“Why is it almost impossible to buy ethanol-free gasoline?”

    Depends on where you live (click handle for link). If you live near, but outside of the mandated areas in not uncommon to see E10 stations next to straight gas stations. Due to some technical requirements (separate tanks required etc.), gas stations generally sell one or the other. I’ve run both through my car and have kept record of mileage. For my car, E10 delivers about 95% MPG of straight gas. At current prices, E10 would need to sell for 15 cents less per gallon to break even on a dollar per mile basis. This past weekend my local E10 station had people lined up to pay 2.979 for E10, while the line-free Exxon next door was selling straight gas for 3.039. Heh – go figure the same people who will wait in line to *save* six cents per gallon, won’t bend over to pick nickel up off the street.

  58. By the way US Nickels are an excellent and almost risk free way to speculate on commodity prices. Although; storage, transportation and some legal issue might pose a problem. If it doesn’t work out you still got 5 cents.

    http://www.coinflation.com/

  59. Got this from msnbc.com:

    Water is not used against gasoline fires, because it can spread the blaze and cause the flames to run down into drains and sewers. Instead, foam is used to form a blanket on top of the burning gasoline and snuff out of the flames. But ethanol, a type of grain alcohol often distilled from corn, eats through that foam and continues to burn.

    Such fires require a special alcohol-resistant foam that relies on long-chain molecules known as polymers to smother the flames. Industry officials say the special foam costs about 30 percent more than the standard product, at around $90 to $115 for a five-gallon container.

    ‘Let the foam gently run’
    Fighting ethanol fires also requires a change in tactics. Brent Gaspard, marketing director for Williams Fire & Hazard Control Inc., an industrial firefighting company in Texas, said firefighters cannot just charge ahead and attack an ethanol fire with foam.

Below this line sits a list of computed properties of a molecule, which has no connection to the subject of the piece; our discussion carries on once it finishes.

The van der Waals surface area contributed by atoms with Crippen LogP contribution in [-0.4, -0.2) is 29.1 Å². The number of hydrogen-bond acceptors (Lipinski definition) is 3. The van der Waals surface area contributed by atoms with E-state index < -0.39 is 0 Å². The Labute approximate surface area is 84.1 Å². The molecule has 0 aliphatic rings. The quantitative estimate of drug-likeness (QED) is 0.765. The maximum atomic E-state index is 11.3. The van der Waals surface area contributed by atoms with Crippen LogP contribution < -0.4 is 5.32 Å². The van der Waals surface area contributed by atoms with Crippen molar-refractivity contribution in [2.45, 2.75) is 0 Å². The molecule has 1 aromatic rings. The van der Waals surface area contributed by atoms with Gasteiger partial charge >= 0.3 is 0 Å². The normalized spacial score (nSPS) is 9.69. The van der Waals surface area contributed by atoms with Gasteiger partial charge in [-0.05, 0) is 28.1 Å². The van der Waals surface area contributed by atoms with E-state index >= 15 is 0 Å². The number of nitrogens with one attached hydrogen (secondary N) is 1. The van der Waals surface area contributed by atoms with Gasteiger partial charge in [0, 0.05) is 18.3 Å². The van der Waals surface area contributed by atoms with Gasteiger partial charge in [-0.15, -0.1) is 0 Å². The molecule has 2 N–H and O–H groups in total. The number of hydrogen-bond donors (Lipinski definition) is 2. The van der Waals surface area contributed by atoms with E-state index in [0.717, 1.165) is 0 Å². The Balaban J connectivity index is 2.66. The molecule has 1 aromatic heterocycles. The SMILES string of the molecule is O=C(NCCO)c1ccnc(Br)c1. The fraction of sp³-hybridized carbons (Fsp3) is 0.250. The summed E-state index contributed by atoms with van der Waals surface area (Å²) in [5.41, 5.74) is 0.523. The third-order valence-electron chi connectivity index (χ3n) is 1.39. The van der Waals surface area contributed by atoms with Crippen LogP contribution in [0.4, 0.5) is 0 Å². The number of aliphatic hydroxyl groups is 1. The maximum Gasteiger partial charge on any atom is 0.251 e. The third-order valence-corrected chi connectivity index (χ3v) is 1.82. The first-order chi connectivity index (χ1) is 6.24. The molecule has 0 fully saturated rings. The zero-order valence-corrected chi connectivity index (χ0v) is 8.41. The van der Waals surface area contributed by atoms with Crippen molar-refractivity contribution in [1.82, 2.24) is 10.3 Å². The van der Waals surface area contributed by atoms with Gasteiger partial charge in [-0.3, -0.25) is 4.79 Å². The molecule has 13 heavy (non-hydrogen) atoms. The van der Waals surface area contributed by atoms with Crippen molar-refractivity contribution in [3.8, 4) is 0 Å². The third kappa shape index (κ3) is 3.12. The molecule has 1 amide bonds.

“If you just plunge the foam into the fuel, it’s going to be less effective. You have to let the foam gently run across the surface so you create a shield,” he said.

    Industry officials said fire departments in just the past few months are becoming more knowledgeable about ethanol blazes and the special firefighting foam.

  60. When scanning over the page, I thought the flaming drinks were Olympic torches. Come to think of it, a flaming shots contest at the Olympics would be a great event. Perhaps we could combine it with the biathlon to make a truly libertarian event.

  61. Come to think of it, a flaming shots contest at the Olympics would be a great event.

    My money’s on Bode Miller.

  62. We need to get Ms. Ward on the air out here in North Dakota, where they’re trumpeting the stuff like it’s the re-invention of the wheel.

  63. For what it’s worth I see plenty of reasons to oppose ethanol use, or at least the subsidies. Its flammability is not among them.

    I mean to say, it wouldn’t be much of a fuel if it wasn’t flammable, would it? 🙂

  64. re: Isaac Bertram: “I mean to say, it wouldn’t be much of a fuel if it wasn’t flammable, would it? :)”

    Maybe. Many fuels for jet engines are extremely difficult to ignite. And purposely so — you don’t want hundreds of pounds of fuel igniting on its own at 35,000 feet. Or, I suppose, anywhere else.

  65. My mind saw, “If it didn’t have bones it wouldn’t be crunchy now , would it?”

  66. Shirt, I forgot to put < tongue in cheek >…< / tongue in cheek > tags on my comment.

  67. With many new announcement about the wizard of oz movies in the news, you might want to consider starting to obtain Wizard of Oz book series either as collectible or investment at RareOzBooks.com.